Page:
Thinking autism

July 15, 2012

I was reading Ragga’s post Why Parents of Autistic Kids Get Judged and What to Do About It and I had some thoughts. I’ve not blogged in over 12 months, but I’m really getting into studying sensory integration disorders and Melanie and I are writing a book chapter on autistic semiotics.

In response to her post, I said the following:

I’m a verbal autistic adult, with out children. The general problem of parents’ expectations of having a normal child, and to further normalize a child’s behaviour is the issue. Parents of autistic children may resort to normalizing therapies, and often see the successes of those therapies as a victory. I’m sure that my parents find it something of a victory that I can pass as neurotypical at a glance, and have been able to hold down some employment. Obviously parents of children on the spectrum are more understanding of the child when they act inappropriately, but I wonder how many parents are comfortable not hoping for neurotypical behaviour. I would say that the expectations are ubiquitous, and need to be challenged or accepted. But I don’t find it shocking that an adult who is not aware of the difference the child has would look at the parent as being at fault.

I would like to wear a tshirt saying “I’m autistic… what’s your problem?” or “Fight Neurotypicality” though with a smile. I’m not angry, but I am NOT shocked at how parents normalize and have normalizing expectations. That’s what a parent is all about.

BTW, your kids look cute. I have pictures of myself with those same, to me, autistic questioning look.

to which she responded

Thank you Jason. Your points are very insightful. …perhaps as to be expected given that you have autism yourself and already been through what many autistic kids are going through right now. I am very thankful for your input as I believe that we parents of autistic kids should listen to autistic adults the most as you know exactly what you are talking about. Sure, every individual with autism is different and autism comes out in many different ways but… there are still some common denominators and you have the insight that others can never achieve – as much as we try.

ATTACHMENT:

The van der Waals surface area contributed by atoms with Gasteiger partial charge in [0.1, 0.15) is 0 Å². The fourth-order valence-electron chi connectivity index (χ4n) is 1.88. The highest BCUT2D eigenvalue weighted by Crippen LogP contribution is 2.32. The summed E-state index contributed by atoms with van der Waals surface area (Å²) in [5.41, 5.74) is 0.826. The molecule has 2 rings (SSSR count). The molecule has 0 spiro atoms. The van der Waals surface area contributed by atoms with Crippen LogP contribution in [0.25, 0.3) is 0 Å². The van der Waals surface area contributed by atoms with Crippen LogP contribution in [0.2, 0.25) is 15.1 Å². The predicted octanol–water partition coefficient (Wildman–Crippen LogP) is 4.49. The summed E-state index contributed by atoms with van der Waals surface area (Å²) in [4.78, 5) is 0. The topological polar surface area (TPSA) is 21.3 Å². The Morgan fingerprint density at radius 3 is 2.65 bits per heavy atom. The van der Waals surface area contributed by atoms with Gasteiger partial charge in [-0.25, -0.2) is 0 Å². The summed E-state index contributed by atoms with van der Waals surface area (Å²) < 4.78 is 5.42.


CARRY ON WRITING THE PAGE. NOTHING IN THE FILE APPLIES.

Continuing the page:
I have never thought of the angle that you suggest; that we (parents of kids with ASD) are simply too expectant ourselves. Like you say, we do not have the same expectations towards our kids as maybe parents of neurotypical children but perhaps our expectations are still too high despite of that. I have to admit that I do indeed hope that my boys manage to learn the things that people are expected to learn, both through school and in society. …it’s just, you somehow always imagine that everyone want’s to be as normal as possible, including your children, or in other words (as normal sounds kind of negative in this context) that they would themselves want to fit in. Perhaps I’m wrong…?

To which I then said:

Normal is not only a socially constructed fiction that is most convenient for market driven cultures of the post industrial revolution era, but it is unnatural and in the end bad for the species.

I’m not normal. I have 4 degrees, a PhD, teach at a university and run a well funded research lab. I think lots of people would like to be non-normal like me. I also am a high school drop out who didn’t learn to write properly until his 30s, and never had a full time job until his 40s. Some people would not like to be that kind of non-normal.